RV Show Aiming to Create Buying Mindset

January 20, 2011 by · 1 Comment 

The recreational vehicle industry is on the road to recovery, said Southwest Florida dealers preparing for an annual show that starts today (Jan. 20) in Fort Myers, Fla.

“The people who were reluctant to spend for the past couple of years are starting to buy,” Skip Eppers, owner of the Skip Eppers RV dealership, told the Fort Myers News-Press.

“They still want a good deal,” Eppers added. Unlike immediately following the national banking debacles of 2008, financing is available, he said. However, the buyer’s credit score must be good – “at least 700 and up,” according to Eppers.

The RV show runs through Sunday at Lee Civic Center, North Fort Myers. It will feature several hundred RVs ranging from $9,000 “popup” tent campers to motorcoaches with price tags of $500,000 or more.

The Recreation Vehicle Industry Association (RVIA) estimates that 8.3 million American households, or about 7%, own RVs.

Bob and Peggy Amend of Port Charlotte are among them. Bob, 70, is a Wal-Mart greeter. Peggy, 69, works part time as a nurse. Both relish taking two-day getaways with the new Kodiak travel trailer purchased about five months ago from Eppers.

“I have a stressful job,” Peggy Amend said. “It’s nice to hook (the trailer) up and go.”

The Amends generally camp at state parks within easy driving distance from their home. “That makes camping so reasonable, even when the gasoline prices are going up,” Peggy Amend said.

In Naples, Tony Giangiordano is wintering at the Panthers Walk RV resort in the new 43-foot motor home he bought from North Trail RV Center, Fort Myers. The former Philadelphia city employee started with a smaller Class C motorhome in 1993. First, he went camping just on weekends: After retiring, he became a full-time RVer.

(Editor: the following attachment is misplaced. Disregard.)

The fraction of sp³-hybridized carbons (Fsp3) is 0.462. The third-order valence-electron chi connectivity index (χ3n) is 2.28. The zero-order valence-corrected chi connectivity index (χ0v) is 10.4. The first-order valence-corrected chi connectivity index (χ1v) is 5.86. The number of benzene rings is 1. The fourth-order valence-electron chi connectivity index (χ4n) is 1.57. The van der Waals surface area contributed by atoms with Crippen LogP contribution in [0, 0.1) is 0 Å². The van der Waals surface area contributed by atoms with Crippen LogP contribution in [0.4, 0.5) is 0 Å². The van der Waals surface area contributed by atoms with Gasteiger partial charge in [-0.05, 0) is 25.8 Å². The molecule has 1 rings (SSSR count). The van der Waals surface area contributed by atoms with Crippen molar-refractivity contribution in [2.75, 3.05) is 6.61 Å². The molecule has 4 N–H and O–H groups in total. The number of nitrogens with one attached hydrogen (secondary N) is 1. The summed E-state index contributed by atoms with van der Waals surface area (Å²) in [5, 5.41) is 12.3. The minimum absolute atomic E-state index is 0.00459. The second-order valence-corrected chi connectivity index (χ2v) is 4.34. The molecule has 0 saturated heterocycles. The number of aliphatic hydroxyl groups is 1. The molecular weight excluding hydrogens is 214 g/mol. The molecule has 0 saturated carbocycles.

Summers, he takes the RV back to New Jersey to visit relatives. Giangiordano, who’s 72, thinks it beats hotels: “I’m like a baby; I like my own crib at night,” he quipped.

Industry leaders say RV travel remains affordable for many people, despite the economic downturn. A 2008 PKF Vacation Cost comparison study showed that a family of four can save 27% to 61% on vacation costs by traveling in an RV, even after factoring in ownership costs and fuel.

To combat rising fuel prices, RV manufacturers have improved fuel economy through the use of plastic composite materials that have reduced the weight of RVs by as much as 25%.

Through November, wholesale shipments to RV retailers for 2010 totaled 224,000, according to the RVIA. That’s up 47.7% from the same period in 2009.

However, 2009 “was bad for the entire industry,” said Kevin Broom, association spokesman. From shipping 390,500 units in 2006, manufacturers say demand slipped 9.5% in 2007, 33%t in 2008 and 30%year-over-year, in 2009.

People still wanted RVs, but they were concerned about possibly losing their jobs and the devaluation of their homes when the real estate bubble burst, Broom said.

Deferral of buying “is not completely over,” Broom said, “but it does seem people are getting back into the RV market.”

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